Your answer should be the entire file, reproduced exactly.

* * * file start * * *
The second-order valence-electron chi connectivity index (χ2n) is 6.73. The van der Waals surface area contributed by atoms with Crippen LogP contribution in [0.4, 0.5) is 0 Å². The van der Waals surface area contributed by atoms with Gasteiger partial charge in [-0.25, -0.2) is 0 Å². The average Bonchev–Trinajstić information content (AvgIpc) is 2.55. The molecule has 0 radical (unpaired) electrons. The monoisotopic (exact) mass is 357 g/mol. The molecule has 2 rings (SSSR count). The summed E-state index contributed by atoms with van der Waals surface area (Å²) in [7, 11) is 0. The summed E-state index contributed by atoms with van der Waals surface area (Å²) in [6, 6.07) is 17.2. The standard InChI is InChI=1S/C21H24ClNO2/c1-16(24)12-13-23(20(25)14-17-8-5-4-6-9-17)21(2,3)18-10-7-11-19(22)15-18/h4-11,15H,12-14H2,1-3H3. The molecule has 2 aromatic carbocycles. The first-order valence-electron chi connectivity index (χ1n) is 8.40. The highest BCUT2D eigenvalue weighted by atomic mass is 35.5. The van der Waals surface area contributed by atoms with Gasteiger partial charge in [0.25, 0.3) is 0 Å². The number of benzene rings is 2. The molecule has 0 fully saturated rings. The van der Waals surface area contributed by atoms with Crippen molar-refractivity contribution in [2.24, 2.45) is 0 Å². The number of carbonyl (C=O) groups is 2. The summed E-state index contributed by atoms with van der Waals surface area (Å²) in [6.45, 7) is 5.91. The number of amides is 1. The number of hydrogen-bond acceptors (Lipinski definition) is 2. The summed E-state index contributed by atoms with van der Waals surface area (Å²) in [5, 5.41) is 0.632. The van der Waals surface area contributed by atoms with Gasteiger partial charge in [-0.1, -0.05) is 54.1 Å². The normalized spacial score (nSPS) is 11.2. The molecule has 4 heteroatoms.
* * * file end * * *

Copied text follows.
The second-order valence-electron chi connectivity index (χ2n) is 6.73. The van der Waals surface area contributed by atoms with Crippen LogP contribution in [0.4, 0.5) is 0 Å². The van der Waals surface area contributed by atoms with Gasteiger partial charge in [-0.25, -0.2) is 0 Å². The average Bonchev–Trinajstić information content (AvgIpc) is 2.55. The molecule has 0 radical (unpaired) electrons. The monoisotopic (exact) mass is 357 g/mol. The molecule has 2 rings (SSSR count). The summed E-state index contributed by atoms with van der Waals surface area (Å²) in [7, 11) is 0. The summed E-state index contributed by atoms with van der Waals surface area (Å²) in [6, 6.07) is 17.2. The standard InChI is InChI=1S/C21H24ClNO2/c1-16(24)12-13-23(20(25)14-17-8-5-4-6-9-17)21(2,3)18-10-7-11-19(22)15-18/h4-11,15H,12-14H2,1-3H3. The molecule has 2 aromatic carbocycles. The first-order valence-electron chi connectivity index (χ1n) is 8.40. The highest BCUT2D eigenvalue weighted by atomic mass is 35.5. The van der Waals surface area contributed by atoms with Gasteiger partial charge in [0.25, 0.3) is 0 Å². The number of benzene rings is 2. The molecule has 0 fully saturated rings. The van der Waals surface area contributed by atoms with Crippen molar-refractivity contribution in [2.24, 2.45) is 0 Å². The number of carbonyl (C=O) groups is 2. The summed E-state index contributed by atoms with van der Waals surface area (Å²) in [6.45, 7) is 5.91. The number of amides is 1. The number of hydrogen-bond acceptors (Lipinski definition) is 2. The summed E-state index contributed by atoms with van der Waals surface area (Å²) in [5, 5.41) is 0.632. The van der Waals surface area contributed by atoms with Gasteiger partial charge in [-0.1, -0.05) is 54.1 Å². The normalized spacial score (nSPS) is 11.2. The molecule has 4 heteroatoms.